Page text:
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Dansk mid century teak Danish modern ice bucket designed by Jens H Quistgaard.

This beautiful Ice bucket with black liner is in great shape and a definate must see.
Measurements are 15.5" x 8".
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Dansk Mid Century Teak Danish Modern Ice Bucket Designed by Jens H Quistgaard.

Dansk Mid Century Teak Danish Modern Ice Bucket Designed by Jens H Quistgaard.

Dansk Mid Century Teak Danish Modern Ice Bucket Designed by Jens H Quistgaard.

Dansk Mid Century Teak Danish Modern Ice Bucket Designed by Jens H Quistgaard.

Dansk Mid Century Teak Danish Modern Ice Bucket Designed by Jens H Quistgaard.

Dansk Mid Century Teak Danish Modern Ice Bucket Designed by Jens H Quistgaard.

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Dansk Mid Century Teak Danish Modern Ice Bucket Designed by Jens H Quistgaard.A teak and stainless steel design for a fork and knife which Quistgaard had designed and forged by hand were put on display in 1954 at a museum in Copenhagen, which he had created because he couldn't find anything available for sale that he liked enough to purchase.
American Ted Nierenberg was on a tour of Europe and spotted the flatware when he visited the museum. Nierenberg tracked down Quistgaard and convinced him that the design could be mass produced, leading to the creation of Dansk International Designs. From the mid-1950s until the 1980s, Quistgaard created designs for Dansk from his studio in Copenhagen.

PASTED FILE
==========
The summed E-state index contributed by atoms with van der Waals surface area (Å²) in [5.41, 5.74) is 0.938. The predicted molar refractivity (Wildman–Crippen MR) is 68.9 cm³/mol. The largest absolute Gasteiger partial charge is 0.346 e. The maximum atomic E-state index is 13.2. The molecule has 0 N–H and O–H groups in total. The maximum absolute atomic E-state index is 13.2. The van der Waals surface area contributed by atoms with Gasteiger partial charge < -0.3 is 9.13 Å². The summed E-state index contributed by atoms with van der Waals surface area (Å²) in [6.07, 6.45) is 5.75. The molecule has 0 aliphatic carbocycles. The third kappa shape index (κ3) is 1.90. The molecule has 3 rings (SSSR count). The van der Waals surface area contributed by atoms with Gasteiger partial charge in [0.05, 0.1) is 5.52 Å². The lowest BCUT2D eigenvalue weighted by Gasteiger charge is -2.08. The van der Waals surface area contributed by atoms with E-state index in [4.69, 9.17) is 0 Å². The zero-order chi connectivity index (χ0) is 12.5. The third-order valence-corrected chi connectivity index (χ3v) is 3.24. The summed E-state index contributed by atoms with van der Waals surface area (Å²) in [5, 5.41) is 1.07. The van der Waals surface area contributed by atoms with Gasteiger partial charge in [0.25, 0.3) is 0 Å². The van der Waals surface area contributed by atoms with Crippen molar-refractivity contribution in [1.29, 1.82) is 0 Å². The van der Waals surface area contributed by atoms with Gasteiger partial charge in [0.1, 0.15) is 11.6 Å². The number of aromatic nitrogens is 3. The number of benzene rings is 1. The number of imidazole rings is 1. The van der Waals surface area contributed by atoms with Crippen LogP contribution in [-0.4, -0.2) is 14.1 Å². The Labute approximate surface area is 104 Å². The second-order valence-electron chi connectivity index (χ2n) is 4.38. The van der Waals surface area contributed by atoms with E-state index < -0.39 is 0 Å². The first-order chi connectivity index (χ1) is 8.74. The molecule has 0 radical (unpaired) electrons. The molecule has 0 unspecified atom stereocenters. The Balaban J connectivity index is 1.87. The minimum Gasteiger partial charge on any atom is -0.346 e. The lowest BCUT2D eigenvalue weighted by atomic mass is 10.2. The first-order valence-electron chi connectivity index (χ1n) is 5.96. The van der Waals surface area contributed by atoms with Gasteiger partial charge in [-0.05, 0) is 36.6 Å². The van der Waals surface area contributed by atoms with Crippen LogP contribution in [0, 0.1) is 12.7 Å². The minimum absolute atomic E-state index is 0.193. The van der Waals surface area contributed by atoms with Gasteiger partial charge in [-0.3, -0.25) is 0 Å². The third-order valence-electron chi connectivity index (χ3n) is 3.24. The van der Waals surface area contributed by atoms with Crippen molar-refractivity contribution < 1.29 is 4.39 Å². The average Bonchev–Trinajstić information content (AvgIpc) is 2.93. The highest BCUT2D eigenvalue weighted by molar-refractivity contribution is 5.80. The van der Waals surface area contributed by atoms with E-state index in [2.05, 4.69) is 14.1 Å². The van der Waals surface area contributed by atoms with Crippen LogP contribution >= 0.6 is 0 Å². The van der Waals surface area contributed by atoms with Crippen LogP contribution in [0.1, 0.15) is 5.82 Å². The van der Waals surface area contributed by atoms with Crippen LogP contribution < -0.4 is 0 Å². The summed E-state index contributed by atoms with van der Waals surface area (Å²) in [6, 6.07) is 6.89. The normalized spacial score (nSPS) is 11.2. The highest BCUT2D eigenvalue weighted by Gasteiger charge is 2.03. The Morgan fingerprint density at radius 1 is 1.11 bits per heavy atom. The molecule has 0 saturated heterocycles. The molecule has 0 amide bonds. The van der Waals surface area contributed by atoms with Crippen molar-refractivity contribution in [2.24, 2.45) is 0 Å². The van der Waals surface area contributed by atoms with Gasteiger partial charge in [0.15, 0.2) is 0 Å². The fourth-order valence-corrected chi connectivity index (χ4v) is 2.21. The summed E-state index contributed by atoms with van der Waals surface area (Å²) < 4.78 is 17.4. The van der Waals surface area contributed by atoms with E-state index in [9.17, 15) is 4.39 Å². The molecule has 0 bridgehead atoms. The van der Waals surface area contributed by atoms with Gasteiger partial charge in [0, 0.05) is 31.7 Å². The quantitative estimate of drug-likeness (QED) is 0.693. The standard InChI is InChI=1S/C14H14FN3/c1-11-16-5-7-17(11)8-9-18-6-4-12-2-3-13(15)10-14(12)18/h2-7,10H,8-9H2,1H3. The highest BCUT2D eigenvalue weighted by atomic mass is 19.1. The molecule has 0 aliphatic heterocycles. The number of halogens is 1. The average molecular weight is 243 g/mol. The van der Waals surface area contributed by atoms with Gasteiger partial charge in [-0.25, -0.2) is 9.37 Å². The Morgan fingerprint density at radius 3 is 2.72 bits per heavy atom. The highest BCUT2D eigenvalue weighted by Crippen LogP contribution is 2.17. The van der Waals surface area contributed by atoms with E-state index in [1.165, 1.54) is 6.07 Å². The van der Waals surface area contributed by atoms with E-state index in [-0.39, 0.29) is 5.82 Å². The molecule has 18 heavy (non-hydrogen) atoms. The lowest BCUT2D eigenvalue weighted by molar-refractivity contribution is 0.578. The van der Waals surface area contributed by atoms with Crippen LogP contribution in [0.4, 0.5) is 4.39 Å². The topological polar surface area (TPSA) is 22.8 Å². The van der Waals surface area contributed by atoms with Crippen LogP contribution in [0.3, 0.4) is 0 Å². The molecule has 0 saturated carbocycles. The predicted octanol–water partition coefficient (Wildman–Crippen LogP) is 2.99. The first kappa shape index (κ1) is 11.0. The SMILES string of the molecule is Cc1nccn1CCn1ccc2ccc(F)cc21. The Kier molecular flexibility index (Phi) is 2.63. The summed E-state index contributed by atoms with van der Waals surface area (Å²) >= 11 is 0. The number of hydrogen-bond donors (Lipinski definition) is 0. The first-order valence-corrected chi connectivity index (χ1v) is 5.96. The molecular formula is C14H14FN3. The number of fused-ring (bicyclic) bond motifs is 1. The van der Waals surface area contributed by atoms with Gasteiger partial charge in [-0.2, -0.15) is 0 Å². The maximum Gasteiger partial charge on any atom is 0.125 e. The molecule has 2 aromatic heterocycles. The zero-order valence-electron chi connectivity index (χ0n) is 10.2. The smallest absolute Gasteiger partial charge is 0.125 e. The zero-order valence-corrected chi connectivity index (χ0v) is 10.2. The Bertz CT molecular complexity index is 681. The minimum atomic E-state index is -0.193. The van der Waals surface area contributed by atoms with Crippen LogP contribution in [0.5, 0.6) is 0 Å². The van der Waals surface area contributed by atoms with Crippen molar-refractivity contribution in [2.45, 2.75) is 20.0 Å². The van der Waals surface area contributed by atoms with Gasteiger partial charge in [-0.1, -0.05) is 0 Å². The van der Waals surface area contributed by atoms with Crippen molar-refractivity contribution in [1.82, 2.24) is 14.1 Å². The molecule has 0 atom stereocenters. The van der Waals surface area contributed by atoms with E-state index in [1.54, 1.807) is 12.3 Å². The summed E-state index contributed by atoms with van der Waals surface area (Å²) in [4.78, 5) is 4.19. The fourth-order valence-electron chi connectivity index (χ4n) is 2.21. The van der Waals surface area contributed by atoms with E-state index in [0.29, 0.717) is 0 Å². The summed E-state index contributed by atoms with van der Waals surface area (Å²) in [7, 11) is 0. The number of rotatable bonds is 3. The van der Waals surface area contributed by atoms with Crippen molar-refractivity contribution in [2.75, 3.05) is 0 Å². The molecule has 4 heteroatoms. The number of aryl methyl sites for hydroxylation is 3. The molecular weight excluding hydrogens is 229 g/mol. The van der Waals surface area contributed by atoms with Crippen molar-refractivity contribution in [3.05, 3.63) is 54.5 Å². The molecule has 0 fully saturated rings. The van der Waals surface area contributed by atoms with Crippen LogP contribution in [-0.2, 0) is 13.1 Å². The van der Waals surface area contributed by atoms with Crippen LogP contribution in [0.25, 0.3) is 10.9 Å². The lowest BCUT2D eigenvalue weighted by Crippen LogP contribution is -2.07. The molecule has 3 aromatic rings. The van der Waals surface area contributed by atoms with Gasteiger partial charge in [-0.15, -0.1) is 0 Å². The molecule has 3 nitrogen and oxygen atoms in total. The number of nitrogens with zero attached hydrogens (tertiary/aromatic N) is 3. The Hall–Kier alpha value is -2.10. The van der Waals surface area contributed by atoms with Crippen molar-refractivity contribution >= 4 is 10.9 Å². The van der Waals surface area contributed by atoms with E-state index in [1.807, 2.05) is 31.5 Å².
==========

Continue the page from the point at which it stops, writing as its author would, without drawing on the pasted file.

In 1956, Quistgaard designed the Kobenstyle cookware line of enameled cookware, which were both functional and visually attractive, able to be brought from the kitchen to the table, with the lid serving as its own trivet. By 1958, Nierengard and Quistgaard had expanded Dansk's wares to include teak magazine racks and stools, stoneware casseroles and salt and pepper shakers, and flatware with split cane handles, with The New York Times that year as "creating a stir" as "some of the most popular accessories found in American homes".
He was known for his elegant but functional designs, created by using and combining materials such as exotic woods and stainless steel, as well as for his use of enameled steel in brilliant colors. He was recognized with the Lunning Prize in 1954 and won six gold medals at the Milan Trienalle. His designs have been put into the collections of and displayed at museums included the Louvre in Paris and at both the Metropolitan Museum of Art and the Museum of Modern Art in New York City. By 1982, he had created more than 2,000 different designs of dinnerware, glassware and items for the home.

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